Home > Link, Microsoft SQL Server, MSBI, Optimization, Query, SQL Mentalist, SQL PraRup, SQL Query, SQL Server, Technology,, Vishal Pawar > BISQL – Laymen to SQL Developer # 26 – Relational Algebra #2 – Update Operation on Relations, The Relational Algebra

BISQL – Laymen to SQL Developer # 26 – Relational Algebra #2 – Update Operation on Relations, The Relational Algebra

Hi Folks,

This post is part of Series Database Management Systems

Currently running topic for this series is listed as below :

Series of Database Management Systems

>>Chapter 1 : DBMS [Database Management Systems]

>>Chapter 2 : Database Core Concepts and  Applications

>>Chapter 3 : Record Storage and Primary File Organization

>>Chapter 4 : Index Structures of Files

>>Chapter 5 : Entity-Relationship Model

>>Chapter 6 : Relational Algebra <You are Here>

Continuing from my previous post on this series.

We are going to Cover the Following Points in this article

  • Update Operation on Relations
  • The Relational Algebra

Update Operation on Relations

Insert, Delete and Modify.

Insert: Insert is used to insert a new tuple or tuples in a relation. Insert can violate any of the 4 types of constraints

A) Domain Constraints: can be violated if an attribute value is given that does not appear in the corresponding domain (allows only permitted values).

B) Key Constraints: can be violated if a key value in the new tuple„t‟ already exists in another tuple in the Relation r(R) [avoids duplicate entries].

C) Entity Constraints: can be violated if the primary key of new tuple‟t‟ is NULL (avoids NULL values).

D) Referential Integrity: can be violated if the value of any foreign key in„t‟ refers to a tuple, that does not exist in the referenced relation [foreign key values should match with primary key values].

E.g.: insert into emp values (1, john….etc.) into emp – acceptable.

insert into emp values (1, smith…etc.) into emp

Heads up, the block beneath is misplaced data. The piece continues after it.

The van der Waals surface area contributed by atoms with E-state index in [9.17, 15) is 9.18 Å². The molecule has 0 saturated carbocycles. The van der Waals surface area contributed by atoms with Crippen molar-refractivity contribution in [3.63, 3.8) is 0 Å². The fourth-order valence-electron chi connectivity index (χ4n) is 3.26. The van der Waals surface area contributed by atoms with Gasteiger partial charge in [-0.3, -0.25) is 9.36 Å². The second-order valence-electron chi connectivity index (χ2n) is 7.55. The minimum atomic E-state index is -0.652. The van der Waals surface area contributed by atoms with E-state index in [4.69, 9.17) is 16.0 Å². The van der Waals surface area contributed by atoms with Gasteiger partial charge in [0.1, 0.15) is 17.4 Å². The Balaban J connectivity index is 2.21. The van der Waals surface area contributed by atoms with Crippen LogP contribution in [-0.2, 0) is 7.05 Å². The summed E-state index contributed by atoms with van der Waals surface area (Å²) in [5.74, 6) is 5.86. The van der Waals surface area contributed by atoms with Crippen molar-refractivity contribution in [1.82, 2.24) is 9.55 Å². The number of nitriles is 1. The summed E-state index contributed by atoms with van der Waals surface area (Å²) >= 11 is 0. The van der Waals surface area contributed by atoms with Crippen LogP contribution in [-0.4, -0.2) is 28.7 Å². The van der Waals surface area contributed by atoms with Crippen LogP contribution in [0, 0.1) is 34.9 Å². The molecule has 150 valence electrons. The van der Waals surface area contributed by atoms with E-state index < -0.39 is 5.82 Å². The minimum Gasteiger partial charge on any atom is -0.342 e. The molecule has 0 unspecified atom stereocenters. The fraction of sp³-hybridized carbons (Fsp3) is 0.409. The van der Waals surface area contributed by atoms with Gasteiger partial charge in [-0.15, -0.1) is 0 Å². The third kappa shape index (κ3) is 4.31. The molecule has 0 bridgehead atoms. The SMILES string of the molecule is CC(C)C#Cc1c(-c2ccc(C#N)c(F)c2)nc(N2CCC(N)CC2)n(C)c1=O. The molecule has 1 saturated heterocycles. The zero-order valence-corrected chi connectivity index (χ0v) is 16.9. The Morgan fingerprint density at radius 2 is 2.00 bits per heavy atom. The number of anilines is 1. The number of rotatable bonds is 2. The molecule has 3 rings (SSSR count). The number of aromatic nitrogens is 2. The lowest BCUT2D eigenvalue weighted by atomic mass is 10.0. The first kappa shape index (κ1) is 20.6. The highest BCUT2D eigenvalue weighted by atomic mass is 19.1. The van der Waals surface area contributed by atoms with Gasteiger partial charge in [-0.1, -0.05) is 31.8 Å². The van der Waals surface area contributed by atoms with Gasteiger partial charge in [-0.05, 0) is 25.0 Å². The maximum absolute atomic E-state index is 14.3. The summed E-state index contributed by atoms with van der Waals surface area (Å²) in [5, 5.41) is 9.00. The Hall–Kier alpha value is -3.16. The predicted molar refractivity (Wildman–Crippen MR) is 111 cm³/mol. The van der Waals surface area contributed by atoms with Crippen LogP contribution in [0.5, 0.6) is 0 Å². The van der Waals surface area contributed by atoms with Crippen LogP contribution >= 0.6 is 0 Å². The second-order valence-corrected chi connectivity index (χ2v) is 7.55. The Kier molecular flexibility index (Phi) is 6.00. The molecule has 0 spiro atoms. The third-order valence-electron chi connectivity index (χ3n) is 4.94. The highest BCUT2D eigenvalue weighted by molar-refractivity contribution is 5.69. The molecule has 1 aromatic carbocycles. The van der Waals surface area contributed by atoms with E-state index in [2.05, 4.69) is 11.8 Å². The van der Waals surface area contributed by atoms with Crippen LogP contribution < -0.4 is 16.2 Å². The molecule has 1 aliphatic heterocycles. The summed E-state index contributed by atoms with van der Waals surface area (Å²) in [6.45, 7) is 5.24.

not acceptable because same eno already exist in the employee relation, violates key constraints.

insert into emp values [null, raj….etc] into emp.

not acceptable because null for the primay key eno; it violates entity integrity constraints.

Insert into emp values (1, joy, 70, etc.) into emp

not acceptable because it violates referential integrity constraints specified on dno, no department tuple exists with dno = 70.

Ø Delete:

1) It is used to delete tuples. Delete operation can violate only referential integrity if the tuple being deleted is referenced by foreign keys from other tuples in the DATABASE. To specify the deletion, a condition on the relation selects the tuple to be deleted.

2) 3 options are available if a deletion operation causes a violation.

a) The 1st option is to reject the deletion.

b) The 2nd option is to attempt to delete the referenced tuples, when link data field is deleted.

c) The 3rd option is to modify the referencing attribute values that

cause the violation.

Delete the emp tuple with eno. = 5 – this deletion is acceptable Delete the dept. tuple with dno = 10 – this deletion is not acceptable because tuples in emp refer to this tuple. Referential integrity violation will result.

Ø Modify:

1) The modify operation is used to change the values of one or more

attributes in a tuple/s some relation „R‟

2) It is necessary to specify a condition on the attributes of relation ‘R’ to select the tuple/s to be modified.

For e.g.: 1. Modify the salary of emp with empno = 101 to 1000.0

3) Modifying an attribute that is neither a primary key nor a foreign key usually causes no problems. The DBMS only needs to check to confirm that the new value is of correct data type and domain.

4) If a foreign key attribute is modified, the DBMS must make sure that the new value refers to n existing tuple in the referenced relation.

5) If you are modifying a primary key, key constraints are violated if that

modified primary key value already exists

E.g.: modify the salary of the employee tuple with eno = 100 to

10000-Acceptable

E.g.: modify the no. of the department tuple with dno = 10 to 40 – not acceptable, because it violates referential integrity.

The Relational Algebra

Relational algebra operations are divided into two groups.

1) Set operations like union, intersection, difference, and Cartesian product.

2) Developed specifically for the relational databases, they are „select,

project and join‟.

6.4.1 The Select Operation

It selects required rows from the table. This operation is used to select the subset of the tuples from a relation that satisfies a selection condition or search criteria. Mathematical symbol s [sigma] is used to denote the SELECT operator. The general syntax for selection operation is shown

below.

Sigma<selection condition>(<relation name>).

The <selection condition> is a Boolean expression, consists of attribute names, comparison operators like =,!=,<,<=,>,>= and Boolean operations like AND, OR and NOT.

E.g. 1. Select the employees who are working in department 10, and whose salary is greater than Rs.5000.

s(DNO=0 AND SLARY>5000)(EMPLOYEE)

E.g. 2. Select the employees who are working in department 10 and earning more than 5000 or employees who are working in department 20 and whose earnings are more than 8000 rupees.